\begin{eqnarray} \dot{y}(\lambda) &=& F(\lambda, y(\lambda))\\ y(0) &=& (x_0, v) \end{eqnarray}

with $F(\lambda, y(\lambda)) = (u, - u^\mu(\lambda) u^\nu(\lambda) {\Gamma_{\mu\nu}})$. This is simply a first order initial value problem. If $\Gamma$ is uniformly Lipschitz continuous (this is true if $g$ is $C^2$), then by the Picard–Lindelöf theorem, there exists some $\varepsilon > 0$ such that there exists a unique solution $y(\lambda)$ for $\lambda \in [\lambda_0 - \varepsilon, \lambda_0 + \varepsilon]$. Our value of $\varepsilon$ depends obviously on both the point considered $x_0$ and the initial velocity $v$, so that we require

\begin{equation} |\lambda| < \varepsilon(x_0, v) \end{equation}

The normal neighbourhood

From this, we can build a set of coordinates around $p$. For initial values $p$ and $v$, we have a mapping from $[-\varepsilon, \varepsilon]$ to some coordinates of $M$ :

\begin{equation} x^\mu = f^\mu(\lambda, x_0, v) \end{equation}

for $f$ a solution of the geodesic equation. From the properties of the geodesic equation, we can see that a rescaling of $v$ leads to a rescaling of $\lambda$. Consider the geodesic with initial velocity $v / k$, $k \in \mathbb{R}$. If we take the same solution $x^\mu(k \lambda)$, a factor of $k^2$ drop out of the geodesic equation, but does not change the solution. On the other hand, we have $\dot{x}(k\lambda)\_{\lambda = 0} = kv$. Therefore, rescaling both $\lambda$ and $a$ will lead to

\begin{equation} f^\mu(\lambda, x_0, v) = f^\mu(k \lambda, x_0, v / k) \end{equation}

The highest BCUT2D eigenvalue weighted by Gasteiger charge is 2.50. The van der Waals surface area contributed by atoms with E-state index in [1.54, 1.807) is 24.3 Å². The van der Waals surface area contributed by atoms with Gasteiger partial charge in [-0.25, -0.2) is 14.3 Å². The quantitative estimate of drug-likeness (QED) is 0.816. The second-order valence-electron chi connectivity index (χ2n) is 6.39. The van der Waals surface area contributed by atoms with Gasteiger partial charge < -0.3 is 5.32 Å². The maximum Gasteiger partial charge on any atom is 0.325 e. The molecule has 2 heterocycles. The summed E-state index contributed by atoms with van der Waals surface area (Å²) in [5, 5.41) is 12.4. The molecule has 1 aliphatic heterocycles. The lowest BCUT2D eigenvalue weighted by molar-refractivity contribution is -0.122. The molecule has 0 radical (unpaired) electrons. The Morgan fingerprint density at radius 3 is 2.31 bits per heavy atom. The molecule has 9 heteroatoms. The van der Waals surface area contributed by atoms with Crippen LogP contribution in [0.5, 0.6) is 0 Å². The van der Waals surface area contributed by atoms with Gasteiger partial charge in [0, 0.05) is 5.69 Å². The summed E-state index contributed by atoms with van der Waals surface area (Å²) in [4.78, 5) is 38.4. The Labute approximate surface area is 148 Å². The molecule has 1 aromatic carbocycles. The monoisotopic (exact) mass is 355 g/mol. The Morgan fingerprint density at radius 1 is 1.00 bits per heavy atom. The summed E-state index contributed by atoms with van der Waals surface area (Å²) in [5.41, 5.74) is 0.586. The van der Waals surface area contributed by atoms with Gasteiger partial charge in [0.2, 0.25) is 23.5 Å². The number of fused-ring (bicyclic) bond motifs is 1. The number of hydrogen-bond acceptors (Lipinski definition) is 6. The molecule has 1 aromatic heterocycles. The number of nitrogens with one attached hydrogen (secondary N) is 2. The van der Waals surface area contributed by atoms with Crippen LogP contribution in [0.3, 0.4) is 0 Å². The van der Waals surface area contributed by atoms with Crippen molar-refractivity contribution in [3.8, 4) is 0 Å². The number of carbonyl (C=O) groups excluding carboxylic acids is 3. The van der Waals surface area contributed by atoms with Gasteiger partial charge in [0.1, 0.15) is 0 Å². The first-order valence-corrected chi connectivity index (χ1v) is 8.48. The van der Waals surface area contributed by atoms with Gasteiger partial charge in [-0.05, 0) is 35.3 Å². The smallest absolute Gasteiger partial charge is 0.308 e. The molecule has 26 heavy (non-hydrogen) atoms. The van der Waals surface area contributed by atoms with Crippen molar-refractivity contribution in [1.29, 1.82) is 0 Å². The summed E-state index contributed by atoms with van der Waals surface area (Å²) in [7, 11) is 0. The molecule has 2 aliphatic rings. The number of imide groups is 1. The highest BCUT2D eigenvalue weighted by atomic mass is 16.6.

From this, we can define the exponential map thusly : the exponential map is the mapping of the initial conditions $(x_0, v)$ to the further point of this geodesic for $\lambda = 1$. This is true for any point on this geodesic within the range of uniqueness, since we can always rescale the velocity for this. We can of course define it in a coordinate-independent way :

\begin{equation} \exp_{p}(v) = \gamma_{p,v}(1) \end{equation}

which we can map back to our coordinate via

\begin{equation} f(1, x_0, v^\mu) = \exp_{\phi^{-1}(x_0)}(v^\mu \partial_\mu) \end{equation}

Let's consider the domain $O \subset T_pM$ on which the exponential map is defined, ie

\begin{equation} O = \{ v \in T_pM | \text{There us a unique geodesic $\gamma$ such that $\gamma(0) = p$, $\dot{\gamma}(0) = v$, and $\gamma(1)$ is defined.} \} \end{equation} If the exponential map is defined for $p, v$ (ie $v \in O$), it is also defined for $p, v / k$, $k > 0$. The domain of the exponential map is therefore star-shaped. We will now show that $O$ is an open set.

Take a coordinate neighbourhood $U$ of $p$, with a chart $\phi$. Take the local trivialization of $\pi^{-1}(U)$, with local coordinates $(x^\mu, v^\mu)$. Consider the vector field defined by

\begin{equation} G(x, v) = v^\sigma \frac{\partial }{\partial x_\sigma} - v^\mu v^\nu {\Gamma^\sigma}_{\mu\nu}(x) \frac{\partial }{\partial v_\sigma} \end{equation}

The integral curves of $G$ are exactly the first-order system of ODEs we saw previously, so that every integral curve of this vector field is a geodesic, and reciprocally, any geodesic $\gamma$ lifts to an integral curve by taking $\gamma \to (\gamma(\lambda), \dot{\gamma}(\lambda))$.


Totally normal neighbourhood

An even more desirable property we could want is to have a neighbourhood for which every two points can be linked by a geodesic.

Fermi normal coordinates


  1. J. Lee, Riemannian Manifolds - An Introduction to Curvature (chap. 5)
  2. Yvonne Choquet-Bruhat, General Relativity and the Einstein Equations

Last updated : 2020-03-05 15:00:40
Tags : mathematics , Differential-geometry